I got up early last Sunday and traveled from the Wedge to St. Paul’s Ward 4 to spend the morning with City Council candidate Mitra Jalali Nelson. The next day I watched her answer questions at a 90-minute forum. I worried this was too much time to spend, and in such a short period, with a stranger I met on the internet who only wears pink pants.
But I learned a few important things. Mitra is unreservedly pro-city, pro-housing and pro-transit. She’s a renter who chose her apartment because she wanted to live on the light rail in a vibrant neighborhood. She wants a city budget that invests in people — in things like rec centers — rather than hiring more cops. She’s called for funding the remainder of the St. Paul bike plan. She feels a sense of urgency about passing a minimum wage ordinance right away, without exceptions or carve-outs, because “it’s time to pour cement under our feet of sinking wages.” She’s thoughtful, she’s compelling, she’s experienced. I understand why such a broad and diverse coalition of people have been drawn to help get her elected.
I asked Mitra what she would tell a constituent with concerns about adding more housing to address an ongoing shortage of homes. What would she tell people when they say things like “there’s too many people here already”?
Our city is already growing. We’re falling behind. It’s hurting everyone that we haven’t created more places for people to live. Homeowners feel it because they’re pinched by property taxes. Renters feel it because the citywide vacancy rate is two percent. It’s creating a suffocating choke-hold on our city, a situation where people feel like they can’t stay here. In our ward there are tons of seniors who will be selling their homes and need to find a place to live. If they can’t find an apartment to live in nearby, they’re going to be pushed out of the community they spent their lives in.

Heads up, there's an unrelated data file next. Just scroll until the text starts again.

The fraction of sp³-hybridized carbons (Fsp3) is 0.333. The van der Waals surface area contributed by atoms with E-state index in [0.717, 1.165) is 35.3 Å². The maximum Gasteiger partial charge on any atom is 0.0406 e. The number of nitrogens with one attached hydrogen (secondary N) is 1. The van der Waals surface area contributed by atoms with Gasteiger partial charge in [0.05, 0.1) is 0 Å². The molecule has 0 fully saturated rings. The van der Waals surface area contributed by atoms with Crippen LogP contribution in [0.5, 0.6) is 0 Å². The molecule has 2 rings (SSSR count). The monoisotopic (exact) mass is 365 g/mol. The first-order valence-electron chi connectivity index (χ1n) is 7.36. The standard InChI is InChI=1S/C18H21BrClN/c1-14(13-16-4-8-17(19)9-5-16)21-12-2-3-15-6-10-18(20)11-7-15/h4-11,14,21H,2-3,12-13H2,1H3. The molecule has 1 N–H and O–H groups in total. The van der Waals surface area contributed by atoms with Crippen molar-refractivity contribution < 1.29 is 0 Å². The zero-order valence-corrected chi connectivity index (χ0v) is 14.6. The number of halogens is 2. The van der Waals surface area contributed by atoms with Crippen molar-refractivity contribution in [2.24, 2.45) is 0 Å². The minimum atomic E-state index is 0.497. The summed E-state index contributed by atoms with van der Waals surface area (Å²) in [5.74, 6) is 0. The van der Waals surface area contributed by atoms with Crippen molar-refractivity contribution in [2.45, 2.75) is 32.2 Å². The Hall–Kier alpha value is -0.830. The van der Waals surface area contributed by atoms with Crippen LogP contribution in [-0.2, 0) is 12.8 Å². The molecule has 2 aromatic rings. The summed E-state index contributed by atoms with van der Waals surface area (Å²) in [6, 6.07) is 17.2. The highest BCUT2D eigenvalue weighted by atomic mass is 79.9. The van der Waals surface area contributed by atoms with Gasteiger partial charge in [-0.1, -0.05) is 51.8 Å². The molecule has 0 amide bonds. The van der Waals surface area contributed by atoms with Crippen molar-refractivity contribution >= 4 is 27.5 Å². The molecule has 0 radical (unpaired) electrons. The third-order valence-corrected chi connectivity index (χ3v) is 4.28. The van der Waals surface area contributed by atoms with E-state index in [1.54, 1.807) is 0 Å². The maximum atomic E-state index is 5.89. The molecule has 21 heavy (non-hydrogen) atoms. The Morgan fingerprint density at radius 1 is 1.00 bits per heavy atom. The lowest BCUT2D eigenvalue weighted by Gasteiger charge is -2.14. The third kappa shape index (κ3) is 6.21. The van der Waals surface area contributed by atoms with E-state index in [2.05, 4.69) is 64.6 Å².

At the next evening’s candidate forum, the very first question was about “neighborhood character” and “preservation.” These are buzzwords used frequently to signal opposition to change. Though some of the audience was less receptive to her position than I was, Mitra delivered the same answer she gave me: neighborhoods aren’t “livable” if you can’t afford to live there in the first place.
When I asked about policy ideas she’d like to borrow from other municipalities, Mitra cited the example of St. Louis Park requiring landlords to provide relocation assistance to tenants in cases where buildings are sold. As council member, she is committed to strong anti-displacement measures.
[More: Mitra Jalali Nelson talks about exclusionary zoning and police]
In a very St. Paul moment during the candidate forum, Mitra gave an unwavering defense of organized trash collection as a basic city service. Compared to some of her other answers, it seemed more common-sense than courageous… until the only other serious candidate equivocated and pandered.
I spend a lot of time listening to local elected officials talk about housing issues. And even among the best of them, there is usually hesitation and hedging about doing the right thing. Mitra is fearless. She wears her values on her sleeve. She says, “I’m running to be a leader on housing issues for our city.” And it’s so refreshingly clear that she means it.
There are a lot of great candidates up and down the ballot in 2018. But lately, when people ask me which candidate I’m most excited about, I say Mitra Jalali Nelson. St. Paul needs a leader like Mitra. At a time when so many of our local problems — from high rents to low wages to inadequate transportation — are begging for collective and regional solutions, we all need more leaders like Mitra.
The election is August 14th! Unlike other races on the ballot that day, this is a special election, which means the winner is the next council member for Ward 4 in St. Paul. Mitra’s the sort of candidate worth going all-out to support: